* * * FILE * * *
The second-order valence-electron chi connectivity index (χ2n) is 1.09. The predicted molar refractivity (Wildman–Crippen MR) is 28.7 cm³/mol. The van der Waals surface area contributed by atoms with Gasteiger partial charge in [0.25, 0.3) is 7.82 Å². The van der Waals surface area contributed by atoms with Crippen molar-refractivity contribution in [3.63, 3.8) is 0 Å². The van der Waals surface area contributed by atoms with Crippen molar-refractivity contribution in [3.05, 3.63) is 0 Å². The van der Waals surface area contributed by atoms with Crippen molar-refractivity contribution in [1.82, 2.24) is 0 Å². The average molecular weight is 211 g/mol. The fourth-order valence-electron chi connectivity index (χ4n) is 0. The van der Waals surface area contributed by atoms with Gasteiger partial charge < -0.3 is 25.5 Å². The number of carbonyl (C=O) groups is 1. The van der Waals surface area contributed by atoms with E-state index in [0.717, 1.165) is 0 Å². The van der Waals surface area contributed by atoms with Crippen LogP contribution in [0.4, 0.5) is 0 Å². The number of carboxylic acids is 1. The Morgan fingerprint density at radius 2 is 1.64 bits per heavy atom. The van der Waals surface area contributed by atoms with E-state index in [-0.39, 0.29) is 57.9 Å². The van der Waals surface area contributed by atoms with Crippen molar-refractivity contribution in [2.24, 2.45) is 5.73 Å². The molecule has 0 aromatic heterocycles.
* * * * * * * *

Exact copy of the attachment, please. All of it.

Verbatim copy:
The second-order valence-electron chi connectivity index (χ2n) is 1.09. The predicted molar refractivity (Wildman–Crippen MR) is 28.7 cm³/mol. The van der Waals surface area contributed by atoms with Gasteiger partial charge in [0.25, 0.3) is 7.82 Å². The van der Waals surface area contributed by atoms with Crippen molar-refractivity contribution in [3.63, 3.8) is 0 Å². The van der Waals surface area contributed by atoms with Crippen molar-refractivity contribution in [3.05, 3.63) is 0 Å². The van der Waals surface area contributed by atoms with Crippen molar-refractivity contribution in [1.82, 2.24) is 0 Å². The average molecular weight is 211 g/mol. The fourth-order valence-electron chi connectivity index (χ4n) is 0. The van der Waals surface area contributed by atoms with Gasteiger partial charge < -0.3 is 25.5 Å². The number of carbonyl (C=O) groups is 1. The van der Waals surface area contributed by atoms with E-state index in [0.717, 1.165) is 0 Å². The van der Waals surface area contributed by atoms with Crippen LogP contribution in [0.4, 0.5) is 0 Å². The number of carboxylic acids is 1. The Morgan fingerprint density at radius 2 is 1.64 bits per heavy atom. The van der Waals surface area contributed by atoms with E-state index in [-0.39, 0.29) is 57.9 Å². The van der Waals surface area contributed by atoms with Crippen molar-refractivity contribution in [2.24, 2.45) is 5.73 Å². The molecule has 0 aromatic heterocycles.